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How Does the Sony a9 Perform For Wedding Photographers?

Ok….first things first…I’m a Sony sponsored Artisan of Imagery and I have an admitted bias to Sony cameras.  I am not an employee, they don’t tell me what to write or what to say and these thoughts and opinions are my own.

 

I switched to Sony though in 2014 before I was ever sponsored by them, after using mostly Canon cameras since 1986.  I saw then, and still believe, that mirrorless cameras are the future and I believe Sony is going to be the leader in a much-needed change in the industry for a variety of reasons.

 

Now that that is out of the way, here’s the TL; DNR version:  The a9 is damn near the perfect camera for wedding and event photographers, and not just sports photographers for whom the camera was initially pitched (though they will love it as well!).  

 

Frankly, it’s the camera I have been hoping for for, oh, about 35 years and Sony has created what I think will be one of the seminal cameras in the history of photography.

 

There are a few things that I think could make it absolutely perfect and I will touch on those near the end of my review.

 

So why do I think this is the perfect camera for wedding photographers?  Let me count the ways.

 

1. Silent Shooting

The thing is Silent.  Silent.  As in dead quiet.  You simply cannot hear the camera.  This is such a gift to wedding photographers who have suffered the icy stares from priests, ministers, rabbis, and the dreaded church ladies, especially when the loud of shutters of modern DSLRS would go “ker-chunk” during the ceremony (and if you think DSLRs are loud, you should have heard how loud Hasselblad's were!).  Thankfully cameras have been trying to get silent over time, but nothing has gotten to this level of absolute. dead. silence.  Until now.

The Leica, the venerable Leica rangefinder, used to be the marker for this — in fact, in the 80s it was considered the hallmark of a quiet camera good enough for being used in a court of law.  But, that camera was still not 100% silent and shooting with long lenses and at a high frame rate was nearly impossible due to the rangefinder focus (not through the lens, like the modern SLR or DSLR camera).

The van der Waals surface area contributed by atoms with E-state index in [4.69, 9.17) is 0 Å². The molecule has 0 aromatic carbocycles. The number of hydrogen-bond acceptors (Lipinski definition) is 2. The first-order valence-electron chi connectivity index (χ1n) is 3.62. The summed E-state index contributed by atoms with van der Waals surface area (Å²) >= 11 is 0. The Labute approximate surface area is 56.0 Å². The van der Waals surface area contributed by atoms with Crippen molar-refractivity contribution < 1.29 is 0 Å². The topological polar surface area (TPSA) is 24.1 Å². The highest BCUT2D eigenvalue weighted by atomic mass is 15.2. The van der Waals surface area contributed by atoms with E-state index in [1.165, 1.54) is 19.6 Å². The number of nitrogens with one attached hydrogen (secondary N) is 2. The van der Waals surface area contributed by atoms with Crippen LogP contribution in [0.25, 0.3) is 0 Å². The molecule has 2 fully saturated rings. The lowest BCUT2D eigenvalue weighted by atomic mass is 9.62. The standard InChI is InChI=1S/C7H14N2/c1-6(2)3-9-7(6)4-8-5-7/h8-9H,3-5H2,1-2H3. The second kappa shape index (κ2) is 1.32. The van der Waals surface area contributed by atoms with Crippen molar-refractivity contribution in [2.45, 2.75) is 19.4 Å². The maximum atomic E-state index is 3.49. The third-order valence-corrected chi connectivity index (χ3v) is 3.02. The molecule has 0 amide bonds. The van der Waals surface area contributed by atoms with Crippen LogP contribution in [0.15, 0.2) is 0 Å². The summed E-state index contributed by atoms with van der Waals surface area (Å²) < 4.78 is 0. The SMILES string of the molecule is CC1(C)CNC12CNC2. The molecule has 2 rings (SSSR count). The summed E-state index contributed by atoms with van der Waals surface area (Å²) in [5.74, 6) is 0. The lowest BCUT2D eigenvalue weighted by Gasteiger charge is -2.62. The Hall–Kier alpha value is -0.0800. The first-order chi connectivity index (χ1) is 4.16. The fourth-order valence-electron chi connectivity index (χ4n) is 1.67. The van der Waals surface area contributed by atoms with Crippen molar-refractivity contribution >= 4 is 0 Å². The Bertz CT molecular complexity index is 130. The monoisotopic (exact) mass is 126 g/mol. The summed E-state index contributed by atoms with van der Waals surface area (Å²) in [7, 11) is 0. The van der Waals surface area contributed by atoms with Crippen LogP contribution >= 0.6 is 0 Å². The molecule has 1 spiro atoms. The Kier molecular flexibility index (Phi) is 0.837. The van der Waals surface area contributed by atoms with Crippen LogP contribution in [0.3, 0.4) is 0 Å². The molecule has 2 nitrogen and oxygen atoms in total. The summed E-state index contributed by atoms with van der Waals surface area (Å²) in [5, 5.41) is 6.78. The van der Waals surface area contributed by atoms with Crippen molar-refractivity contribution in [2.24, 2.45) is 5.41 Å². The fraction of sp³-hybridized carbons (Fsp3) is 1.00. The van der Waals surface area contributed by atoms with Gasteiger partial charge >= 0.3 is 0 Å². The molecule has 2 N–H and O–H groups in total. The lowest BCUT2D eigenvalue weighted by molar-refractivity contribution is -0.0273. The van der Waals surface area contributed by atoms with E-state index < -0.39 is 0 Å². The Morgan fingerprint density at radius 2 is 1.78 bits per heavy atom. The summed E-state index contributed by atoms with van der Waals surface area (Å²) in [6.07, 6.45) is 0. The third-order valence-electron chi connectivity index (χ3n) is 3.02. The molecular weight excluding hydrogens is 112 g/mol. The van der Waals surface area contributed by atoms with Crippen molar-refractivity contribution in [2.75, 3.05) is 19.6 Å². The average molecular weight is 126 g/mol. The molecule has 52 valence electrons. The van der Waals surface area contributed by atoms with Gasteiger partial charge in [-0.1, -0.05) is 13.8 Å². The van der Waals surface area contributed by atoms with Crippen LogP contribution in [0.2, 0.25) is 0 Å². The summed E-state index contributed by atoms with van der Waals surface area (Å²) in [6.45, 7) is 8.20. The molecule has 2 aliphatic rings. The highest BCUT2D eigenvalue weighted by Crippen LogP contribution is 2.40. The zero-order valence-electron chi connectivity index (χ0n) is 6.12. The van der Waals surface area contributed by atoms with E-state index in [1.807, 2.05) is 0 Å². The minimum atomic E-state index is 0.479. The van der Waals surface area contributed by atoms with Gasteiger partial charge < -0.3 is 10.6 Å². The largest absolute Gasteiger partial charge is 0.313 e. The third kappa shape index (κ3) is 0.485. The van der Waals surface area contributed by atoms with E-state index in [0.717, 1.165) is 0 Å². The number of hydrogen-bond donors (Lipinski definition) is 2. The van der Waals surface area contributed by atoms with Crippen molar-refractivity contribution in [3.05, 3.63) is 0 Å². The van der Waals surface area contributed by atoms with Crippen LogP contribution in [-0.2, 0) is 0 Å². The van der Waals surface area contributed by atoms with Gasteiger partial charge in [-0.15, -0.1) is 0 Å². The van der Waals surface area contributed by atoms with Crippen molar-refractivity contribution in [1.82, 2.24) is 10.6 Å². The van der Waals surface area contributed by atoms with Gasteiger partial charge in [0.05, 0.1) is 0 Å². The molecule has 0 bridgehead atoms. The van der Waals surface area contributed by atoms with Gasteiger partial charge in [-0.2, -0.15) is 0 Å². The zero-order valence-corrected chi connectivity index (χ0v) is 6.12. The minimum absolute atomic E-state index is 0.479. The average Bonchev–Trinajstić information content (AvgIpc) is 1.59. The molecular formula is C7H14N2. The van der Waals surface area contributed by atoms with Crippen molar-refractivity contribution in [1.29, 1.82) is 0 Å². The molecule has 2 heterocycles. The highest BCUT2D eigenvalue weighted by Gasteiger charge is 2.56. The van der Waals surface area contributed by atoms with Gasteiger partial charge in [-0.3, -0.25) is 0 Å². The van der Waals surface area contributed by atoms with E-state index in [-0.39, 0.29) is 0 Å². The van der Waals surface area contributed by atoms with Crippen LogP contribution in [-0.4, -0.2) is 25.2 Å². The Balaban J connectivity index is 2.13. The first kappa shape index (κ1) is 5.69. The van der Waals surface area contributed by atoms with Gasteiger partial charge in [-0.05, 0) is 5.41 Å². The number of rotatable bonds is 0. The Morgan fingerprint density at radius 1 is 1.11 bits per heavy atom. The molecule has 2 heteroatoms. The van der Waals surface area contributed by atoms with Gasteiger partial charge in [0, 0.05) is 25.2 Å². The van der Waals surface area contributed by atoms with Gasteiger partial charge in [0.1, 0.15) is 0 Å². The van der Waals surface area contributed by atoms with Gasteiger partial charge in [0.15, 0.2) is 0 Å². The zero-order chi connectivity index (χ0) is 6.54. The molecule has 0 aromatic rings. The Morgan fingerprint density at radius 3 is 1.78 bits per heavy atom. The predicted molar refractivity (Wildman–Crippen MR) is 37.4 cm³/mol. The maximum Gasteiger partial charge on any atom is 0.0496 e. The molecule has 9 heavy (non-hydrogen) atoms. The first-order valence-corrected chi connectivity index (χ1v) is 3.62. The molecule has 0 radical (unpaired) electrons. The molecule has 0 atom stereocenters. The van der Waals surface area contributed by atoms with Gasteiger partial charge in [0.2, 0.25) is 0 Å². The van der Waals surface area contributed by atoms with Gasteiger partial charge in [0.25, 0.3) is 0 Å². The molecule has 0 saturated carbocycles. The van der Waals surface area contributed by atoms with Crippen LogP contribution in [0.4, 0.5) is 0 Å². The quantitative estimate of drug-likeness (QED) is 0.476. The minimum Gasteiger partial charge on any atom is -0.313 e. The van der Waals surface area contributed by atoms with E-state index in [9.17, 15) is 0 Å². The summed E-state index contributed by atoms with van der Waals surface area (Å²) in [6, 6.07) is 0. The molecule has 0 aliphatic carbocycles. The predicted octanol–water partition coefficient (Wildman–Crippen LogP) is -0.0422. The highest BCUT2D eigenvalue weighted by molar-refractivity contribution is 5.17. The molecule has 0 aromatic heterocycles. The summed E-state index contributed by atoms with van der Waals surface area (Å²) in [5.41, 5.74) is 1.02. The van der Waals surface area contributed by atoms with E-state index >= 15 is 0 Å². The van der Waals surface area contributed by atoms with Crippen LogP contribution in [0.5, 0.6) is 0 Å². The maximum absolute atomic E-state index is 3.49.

Back in the day, the Leica (for me, anyway) was a very wide angle/normal lens camera while SLR cameras (pre-digital) were for longer lenses.  Eventually though, SLR cameras became the workhorse because they just allowed you to do everything from wide angles to telephotos.

But, and this is big, they were bigger than a Leica rangefinder and not as quiet.  And, as digital SLRs became the norm, they became much bigger because AF made the lenses bigger.  It was a ever-growing camera and lens line up built around a mirror that was needed back in the day to flip over from the viewfinder to exposing film.

Think of it this way: if a Leica rangefinder combined with a full frame Canon or Nikon sports DSLR, the offspring would be the bouncing baby Sony a9!

2. Fast AF & 20 FPS!

While fast AF (20 frames per second) is the much-hyped  feature for this camera, it has limited applicability for wedding photographers.  It’s already easy enough in this digital age to shoot and shoot and shoot.  Twenty fps just makes it easier to shoot even more.  

BUT, there are selected times in a wedding that having 20 fps is a real godsend because it gives me extra confidence that I will deliver the image from a very fast and fleeting part of the day.  Examples of that would be the first kiss, the processional, the recessional, bouquet and garter toss, breaking the wine glass (at a Jewish service) and the first dance.   

3. Big Buffer